Guidelines for safe use of herbal remedies for the consumer and the nurse to educate

Clarify a correct diagnosis from a health care provider to rule out serious illness.

Evaluate the consumer's knowledge and comfort level with the use of herbs.

Buy herbs from a reputable source/manufacture.

Seek knowledgeable sources for information on herbal remedies.

Avoid herbs during pregnancy especially during the 1st trimester of pregnancy or if trying to get pregnant.

Do not take if lactating.

Do not give herbs to ababy or young children.

Keep out of reach from children.

Do not take a large quantity of any one herbal remedy.

Only herbs buy when the plants and their quantities are listed on the packet (no guarantee of safety)

Current Research
There are many research trials in alternative and complementary medicine currently in progress at the National Institutes of Health, however three clinical trials listed below deal specifically with herbs. 1. Drug Interaction Study of Tegretol (Carbamazepine) and St. John's Wort in Normal Volunteers. Purpose: To determine if interaction between Tegretol and St. John's Wort can interfere with the drug's effectiveness. ( http://clinicalstudies.info.nih.gov ) 2. Study of Possible Mood Changes and Mechanism of Action of St. John's Wort Purpose: To test normal volunteers whether St. John's Wort will alter mood and if so, by what means. ( http://clinicalstudies.info.nih.gov/detail/A_1999-M-0151.html ) 3. Ginkgo Biloba Prevention Trial in Older Individuals Purpose: To identify dementia, specifically Alzheimer's disease, and will include mortality and changes functional status.( http://nccam.nih.gov/ ) Alternative Medicine: What work. Fugh-Berman, Adriane. Baltimore, MD: Williams & Wilkins, 1997. Alternative Remedies [CD-ROM]. Blake, Steve. St. Louis, MO. Mosby, 1999.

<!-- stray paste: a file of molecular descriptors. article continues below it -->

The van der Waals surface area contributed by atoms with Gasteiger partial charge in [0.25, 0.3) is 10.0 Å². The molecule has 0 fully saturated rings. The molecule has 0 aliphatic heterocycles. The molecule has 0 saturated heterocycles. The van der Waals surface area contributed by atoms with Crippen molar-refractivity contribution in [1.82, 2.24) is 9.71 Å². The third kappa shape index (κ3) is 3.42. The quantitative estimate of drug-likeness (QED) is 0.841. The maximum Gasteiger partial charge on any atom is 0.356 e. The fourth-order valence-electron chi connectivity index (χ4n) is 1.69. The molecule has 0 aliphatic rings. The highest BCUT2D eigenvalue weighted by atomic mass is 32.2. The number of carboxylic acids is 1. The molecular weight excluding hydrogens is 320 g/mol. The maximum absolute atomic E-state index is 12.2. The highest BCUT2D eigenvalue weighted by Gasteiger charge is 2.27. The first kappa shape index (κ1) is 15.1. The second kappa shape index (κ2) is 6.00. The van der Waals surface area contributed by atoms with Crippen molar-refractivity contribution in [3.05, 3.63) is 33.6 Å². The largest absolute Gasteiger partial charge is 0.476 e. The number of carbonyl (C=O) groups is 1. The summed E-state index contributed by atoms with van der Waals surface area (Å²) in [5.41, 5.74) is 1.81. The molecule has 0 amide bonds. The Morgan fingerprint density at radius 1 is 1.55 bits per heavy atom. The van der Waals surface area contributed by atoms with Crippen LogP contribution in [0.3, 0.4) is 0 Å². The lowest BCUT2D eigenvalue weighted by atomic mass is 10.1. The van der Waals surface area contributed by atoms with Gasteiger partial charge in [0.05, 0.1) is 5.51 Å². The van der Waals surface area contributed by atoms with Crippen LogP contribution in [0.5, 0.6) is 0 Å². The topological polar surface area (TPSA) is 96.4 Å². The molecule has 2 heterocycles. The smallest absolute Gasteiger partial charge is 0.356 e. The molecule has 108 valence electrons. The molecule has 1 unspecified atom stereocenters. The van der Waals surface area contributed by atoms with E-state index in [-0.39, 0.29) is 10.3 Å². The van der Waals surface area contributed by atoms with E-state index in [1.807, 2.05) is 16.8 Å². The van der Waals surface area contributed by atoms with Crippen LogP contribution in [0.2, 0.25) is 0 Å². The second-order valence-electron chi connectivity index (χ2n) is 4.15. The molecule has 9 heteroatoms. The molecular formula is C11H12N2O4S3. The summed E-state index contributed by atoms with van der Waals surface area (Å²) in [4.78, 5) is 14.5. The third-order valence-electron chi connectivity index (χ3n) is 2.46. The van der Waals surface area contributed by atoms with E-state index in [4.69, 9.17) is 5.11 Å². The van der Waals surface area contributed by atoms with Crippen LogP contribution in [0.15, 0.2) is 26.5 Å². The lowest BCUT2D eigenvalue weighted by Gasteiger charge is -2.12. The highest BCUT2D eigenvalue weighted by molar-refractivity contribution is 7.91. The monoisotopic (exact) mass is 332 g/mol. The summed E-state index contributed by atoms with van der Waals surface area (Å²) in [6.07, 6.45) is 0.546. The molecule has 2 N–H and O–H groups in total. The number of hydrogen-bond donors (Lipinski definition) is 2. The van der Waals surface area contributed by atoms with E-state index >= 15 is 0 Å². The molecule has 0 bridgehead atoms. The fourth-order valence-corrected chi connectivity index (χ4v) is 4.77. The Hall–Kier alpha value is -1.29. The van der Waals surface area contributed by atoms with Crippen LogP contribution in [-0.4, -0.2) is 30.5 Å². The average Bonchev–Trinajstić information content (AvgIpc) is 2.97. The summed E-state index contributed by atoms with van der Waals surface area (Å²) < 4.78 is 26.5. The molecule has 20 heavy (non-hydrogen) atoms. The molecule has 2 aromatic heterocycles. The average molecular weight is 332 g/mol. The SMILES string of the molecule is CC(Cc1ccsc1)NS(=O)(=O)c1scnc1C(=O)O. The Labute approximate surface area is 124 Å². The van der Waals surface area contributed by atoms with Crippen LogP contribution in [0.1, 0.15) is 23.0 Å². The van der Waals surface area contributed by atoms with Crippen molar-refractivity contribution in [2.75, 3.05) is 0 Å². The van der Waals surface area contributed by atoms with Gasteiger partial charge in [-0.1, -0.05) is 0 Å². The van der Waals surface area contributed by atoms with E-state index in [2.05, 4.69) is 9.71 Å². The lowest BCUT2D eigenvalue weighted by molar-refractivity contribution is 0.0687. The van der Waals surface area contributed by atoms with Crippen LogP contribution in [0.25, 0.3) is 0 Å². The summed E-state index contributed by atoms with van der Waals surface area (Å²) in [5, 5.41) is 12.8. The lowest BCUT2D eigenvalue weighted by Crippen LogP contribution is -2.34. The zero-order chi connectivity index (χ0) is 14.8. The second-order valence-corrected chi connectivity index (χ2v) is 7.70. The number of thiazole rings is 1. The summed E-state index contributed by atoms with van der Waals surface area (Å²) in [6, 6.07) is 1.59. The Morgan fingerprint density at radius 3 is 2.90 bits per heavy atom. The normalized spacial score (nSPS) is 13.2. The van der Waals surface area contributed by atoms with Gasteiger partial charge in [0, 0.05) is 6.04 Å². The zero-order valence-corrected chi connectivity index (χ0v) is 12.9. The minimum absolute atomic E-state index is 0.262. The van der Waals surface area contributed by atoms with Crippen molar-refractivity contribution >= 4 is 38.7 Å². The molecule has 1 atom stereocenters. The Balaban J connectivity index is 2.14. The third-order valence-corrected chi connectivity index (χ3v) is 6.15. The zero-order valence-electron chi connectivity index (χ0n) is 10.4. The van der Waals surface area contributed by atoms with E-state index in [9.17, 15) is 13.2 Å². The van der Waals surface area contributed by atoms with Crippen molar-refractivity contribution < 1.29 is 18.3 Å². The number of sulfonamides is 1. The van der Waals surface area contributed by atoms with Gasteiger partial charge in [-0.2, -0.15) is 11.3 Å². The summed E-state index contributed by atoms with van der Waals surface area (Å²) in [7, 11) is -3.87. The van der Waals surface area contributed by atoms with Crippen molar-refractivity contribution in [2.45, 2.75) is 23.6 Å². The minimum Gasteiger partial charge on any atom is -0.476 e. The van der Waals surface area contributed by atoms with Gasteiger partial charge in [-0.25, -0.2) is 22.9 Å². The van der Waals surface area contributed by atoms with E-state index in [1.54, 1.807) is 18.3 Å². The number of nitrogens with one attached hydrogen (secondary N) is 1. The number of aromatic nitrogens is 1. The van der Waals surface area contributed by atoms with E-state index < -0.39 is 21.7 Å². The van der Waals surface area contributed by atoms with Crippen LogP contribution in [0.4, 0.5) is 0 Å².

Encyclopedia of Complementary Health Practice. Clark, Carolyn. (Ed.). New York: Springer Publishing Company, 1999. Fundamentals of Complementary and Alternative Medicine. Micozzi, Marc. (Ed.). New York: Churchill Livingstone, 1996. Healing Practices: Alternative Therapies for Nursing. Fontaine, Karen. Upper Saddle River, NJ: Prentice Hall, 2000. Nurse's Handbook of Alternative & Complementary Therapies. Springhouse. Springhouse, PA: Springhouse Corporation, 1998. PDR for Herbal Medicines. Gruenwald, J. Brendler, T., Jaenicke, C., eds. Montvale, New Jersey; Medical Economics Company, Inc.; 1998 Professional's Handbook of Complementary & Alternative Medicines. Charles W. Fetrow and Juan R. Avila. Springhouse Corporation 1999. The Alternative Medicine Handbook: The Complete Reference Guide to Alternative and Complementary Therapies. Barrie R. Cassileth. WW Norton 1998. The Complete German Commission E Monographs: Therapeutic Guide to Herbal Medicines. Blumenthal M, Busse W. Goldberg, A, et al. Austin, Texas. American Botanical Council; 1998. The Herbal Menopause Book. McQuade Crawford, A. Freedom, California: The Crossing Press. 1996. Tyler's Herbs of Choice. Robbers, J. E., Tyler, V. E., Binghamton, New York: Haworth Press; 1998. Tyler's Honest Herbal. Foster, S., Tyler, V. E., Binghamton, New York; Haworth Press; 1998.

Organizations American Botanical Council PO Box 144345, Austin, TX 78714-4345 The Herb Research Foundation 1007 Pearl St. Suite 200, Boulder, CO 80302 The American Holistic Nurses Association, P.O. Box 2130, Flagstaff, Arizona 86003 Center of Complementary and Alternative Medicine at the National Institutes of Health. NIH, P.O. box 8218, Silver Spring, Maryland 20907

Journals American Herb Association Quarterly - an association of Medical Herbalists to promote understanding, acceptance and ecological uses of herbs. Newsletters to bring you the latest information. HerbalGram - copublished by the American Botanical Council and Herb Research Foundation.

The Review of Natural Products - published by Facts and Comparisons, as a loose-leaf on a quarterly basis.

On-line Resources National Center for Complementary and Alternative Medicine: http://nccam.nih.gov/ American Holistic Nurses Association: http://ahna.org/ American Botanical Council: http://www.herbalgram.org/ Integrative Medicine Nursing Consult: http://www.onemedicine.com Prescribers Letter: http://www.NaturalDatabase.com Nursing Network: http://www.nursingnetwork.com/title.htm

http://www.salisbury.edu/nursing/herbalremedies/Resources.htm